On Scalia’s Passing
Most Liberals are not publicly admitting relief at Anton Scalia’s death because they don’t want to appear unseemly. The Conservatives who are happy about his passing, and there are more than the popular narrative will admit, won’t fess up either for fear of being labeled a RHINO. Since I don’t care about labels, I’ll come right out and say it. I’m glad Scalia is no longer a SCOTUS justice.
Don’t misunderstand, I’m not happy about his death. From all accounts, he was a jovial acquaintance, a good family man, and a faithful friend. But he did terrible things to our country. He represented, to me, everything that is wrong with the legal profession and our current political situation.
I don’t hate lawyers in general. In fact, I owe a debt of gratitude to some of them. But I do hate lawyers who use their intellect and knowledge to justify absurd conclusions. The “affluenza” defense and Bill Clinton’s “Define is” are examples of what I’m talking about. Obviously, I am not a lawyer, but there are plenty of legal scholars who have criticized Scalia for his oft-tortured legal decisions. See this article as an example. But applying William James’s idea of pragmatism allows me to make informed opinions about Scalia’s success in defending the Constitution. Simply put, James argued that we can judge the value of an idea by the results of its implementation. Applying this principle to Scalia’s body of work paints a very different picture than the narrative that has accompanied him for so long.
The narrative says he had a very high IQ. And he had a profound effect on our legal and political system through his ideas of textualism and originalism. But while many Conservatives assert that Scalia worked to protect the Constitution, I think he actually undermined it. He accomplished this by letting his deeply held religious beliefs and sense of morality dictate his votes on constitutional issues. He then used his tremendous intellect to create legal justifications. Instead of using his intelligence to further understand the human condition, he used it to bully his opponents and burnish his own reputation.
Justice Scalia reveled in being the smartest man in the room even when he wasn’t. His judicial opinions often drip with contempt for what he considered the lesser minds that had the temerity to disagree with him. I have spent my life seeking out people smarter than me so I can learn from them. And one thing I’ve learned is that truly intelligent people have a high tolerance for uncertainty and alternative viewpoints. Scalia, being a member of the ISIS branch of the Catholic Church, refused all uncertainty. His speeches and writings are filled with the attitudes of infallibility and self-righteousness. He seemed to equate the Constitution with biblical writings except they were handed down from Mt. Rushmore instead of Mt. Sinai.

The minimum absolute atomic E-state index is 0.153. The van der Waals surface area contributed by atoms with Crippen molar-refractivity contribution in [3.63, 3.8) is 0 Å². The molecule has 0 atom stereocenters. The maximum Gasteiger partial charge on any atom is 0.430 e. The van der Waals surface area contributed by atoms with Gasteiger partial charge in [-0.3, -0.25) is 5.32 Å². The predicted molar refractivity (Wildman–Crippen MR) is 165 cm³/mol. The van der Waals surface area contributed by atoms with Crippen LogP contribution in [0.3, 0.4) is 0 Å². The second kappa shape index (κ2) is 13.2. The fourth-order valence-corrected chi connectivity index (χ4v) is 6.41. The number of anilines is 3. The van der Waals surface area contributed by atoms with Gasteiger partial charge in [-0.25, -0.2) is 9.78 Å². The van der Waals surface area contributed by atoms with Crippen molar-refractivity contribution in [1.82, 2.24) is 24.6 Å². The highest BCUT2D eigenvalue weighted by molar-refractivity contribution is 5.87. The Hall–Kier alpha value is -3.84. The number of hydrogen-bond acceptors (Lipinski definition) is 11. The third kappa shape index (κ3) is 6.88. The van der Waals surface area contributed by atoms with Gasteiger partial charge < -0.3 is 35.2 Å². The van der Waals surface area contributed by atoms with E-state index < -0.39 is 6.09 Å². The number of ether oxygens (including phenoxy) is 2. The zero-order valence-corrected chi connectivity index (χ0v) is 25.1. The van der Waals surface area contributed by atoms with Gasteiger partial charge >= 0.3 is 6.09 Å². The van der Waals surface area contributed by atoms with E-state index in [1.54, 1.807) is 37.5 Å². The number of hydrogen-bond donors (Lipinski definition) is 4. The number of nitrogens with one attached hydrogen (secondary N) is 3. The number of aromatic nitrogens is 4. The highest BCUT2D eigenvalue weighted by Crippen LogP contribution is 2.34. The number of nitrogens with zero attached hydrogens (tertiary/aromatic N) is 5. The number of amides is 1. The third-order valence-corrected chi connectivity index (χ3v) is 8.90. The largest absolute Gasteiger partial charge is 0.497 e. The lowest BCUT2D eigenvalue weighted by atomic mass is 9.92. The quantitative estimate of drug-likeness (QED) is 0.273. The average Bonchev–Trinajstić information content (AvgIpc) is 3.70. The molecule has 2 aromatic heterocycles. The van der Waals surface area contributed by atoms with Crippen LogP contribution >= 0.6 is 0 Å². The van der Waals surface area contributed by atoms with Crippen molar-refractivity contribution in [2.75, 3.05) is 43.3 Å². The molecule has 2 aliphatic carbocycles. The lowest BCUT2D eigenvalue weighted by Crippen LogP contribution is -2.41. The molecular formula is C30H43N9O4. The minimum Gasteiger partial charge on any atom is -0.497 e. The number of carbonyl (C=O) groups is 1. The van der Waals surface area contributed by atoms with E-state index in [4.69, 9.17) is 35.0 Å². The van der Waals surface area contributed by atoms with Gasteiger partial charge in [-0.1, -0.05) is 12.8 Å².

Even on the surface, his ideas of textualism and originalism come across legal argle bargle. The Second Amendment was written for a time when rates of fire were a couple of rounds a minute. Now we have exploding munitions and fire rates of thousands of rounds per minute. Laws and interpretations of those laws must adapt to modern realities. But Scalia rejected this idea and famously argued that it was up to the legislature to modernize laws. But when they did, as with campaign finance, abortion, guns, and racial discrimination laws, Scalia ignored the new laws and upheld the founders’ original intent. When confronted with the founders’ intent in cases like Connecticut’s eminent domain and Citizen’s United, Scalia suddenly found the ability to apply modern interpretations. To argue that the founders would have agreed that corporations are people is to find something that is not expressly in the Constitution. And since corporate entities were familiar to Madison, et al., one cannot then claim that their exclusion in the Bill of Rights was not purposeful.